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Prequalification letters: How they help you, your Realtor and the seller

If you are searching for a home this spring, you’ll need a prequalification letter to prove you have your finances in order. Without one, your offer to buy a home is likely to fall flat, very flat.

So, what is a prequalification letter (aka “prequal”) and why is it so important? Let’s take a look at three different perspectives to understand how this one document can play such an important role in kicking off a real estate transaction.

Prequalification letters guide the mortgage borrower

The term “mortgage borrower” refers to you. When you purchase a home, you will likely require a mortgage and therefore, you will become the mortgage borrower. So how much can you actually borrow?

While we could break out the calculators and scratch paper (or Excel), there is no need to because the lender handles it all. Said another way, the lender that prequalifies you will ask a series of questions and obtain your credit report. This process allows the lender to create a prequalification letter that includes, among other things, your maximum loan size.

Note: While the maximum loan size is great to know, please do not confuse it with being anything other than just that – a maximum. Be sure to budget your own finances to ensure you can comfortably manage your new monthly mortgage payment.

In summary, a prequalification letter for a mortgage borrower provides the confidence to know (preliminarily) that they can qualify for the mortgage amount needed to purchase a particular home.

Realtors identify serious shoppers

Having a prequalification letter in hand when first connecting with a Realtor indicates you have done your homework and are a serious shopper. Without a prequal letter, there is virtually no way for a Realtor to confirm (or deny) your ability to purchase a home.

This is important because a Realtor has just 24 hours in a day and 7 days in a week (just like you and me). Despite the fact that the best Realtors make us feel like we are their only clients, they are often juggling multiple transactions simultaneously.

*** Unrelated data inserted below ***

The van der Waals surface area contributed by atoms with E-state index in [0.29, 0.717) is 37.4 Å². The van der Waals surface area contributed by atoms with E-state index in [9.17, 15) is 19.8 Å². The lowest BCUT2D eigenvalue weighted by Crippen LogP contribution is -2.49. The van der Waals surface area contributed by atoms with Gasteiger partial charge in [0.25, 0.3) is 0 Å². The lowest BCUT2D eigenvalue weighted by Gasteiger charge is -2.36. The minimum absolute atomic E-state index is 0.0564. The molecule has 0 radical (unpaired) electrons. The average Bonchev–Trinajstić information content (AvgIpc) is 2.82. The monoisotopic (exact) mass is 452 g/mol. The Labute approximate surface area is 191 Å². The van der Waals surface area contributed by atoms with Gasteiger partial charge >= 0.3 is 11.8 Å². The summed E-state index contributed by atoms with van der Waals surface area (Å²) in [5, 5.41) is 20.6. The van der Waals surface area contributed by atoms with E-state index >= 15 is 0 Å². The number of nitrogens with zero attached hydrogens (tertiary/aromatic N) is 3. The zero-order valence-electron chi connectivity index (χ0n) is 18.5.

Realtors need to be selective with their time. Home shoppers that show up with a prequal in-hand will always get more attention than those that show up empty-handed.

Sellers look for prequalification letters

We are currently in a seller’s market, where high competition exists for a limited supply of homes. Based on this, home sellers will likely receive multiple offers from a range of prospective buyers.

When a seller receives multiple offers simultaneously, one would think that the highest priced offer always wins. While that may typically be the case, other factors, such as down payment amount, loan program selection and other contingencies are also compared to determine the likelihood of a smooth transaction.

Tip: Contingencies are conditions that must be met prior to the sale of a property.  While many contingencies are negotiable, standard ones include a buyer’s home inspection and the buyer successfully obtaining a loan or financing to purchase the property.  

When a seller is evaluating a range of offers, any offer lacking a prequalification letter will be devalued regardless of the purchase price offered. As a matter of fact, it is virtually a requirement these days that an offer to purchase a property include a prequalification letter.

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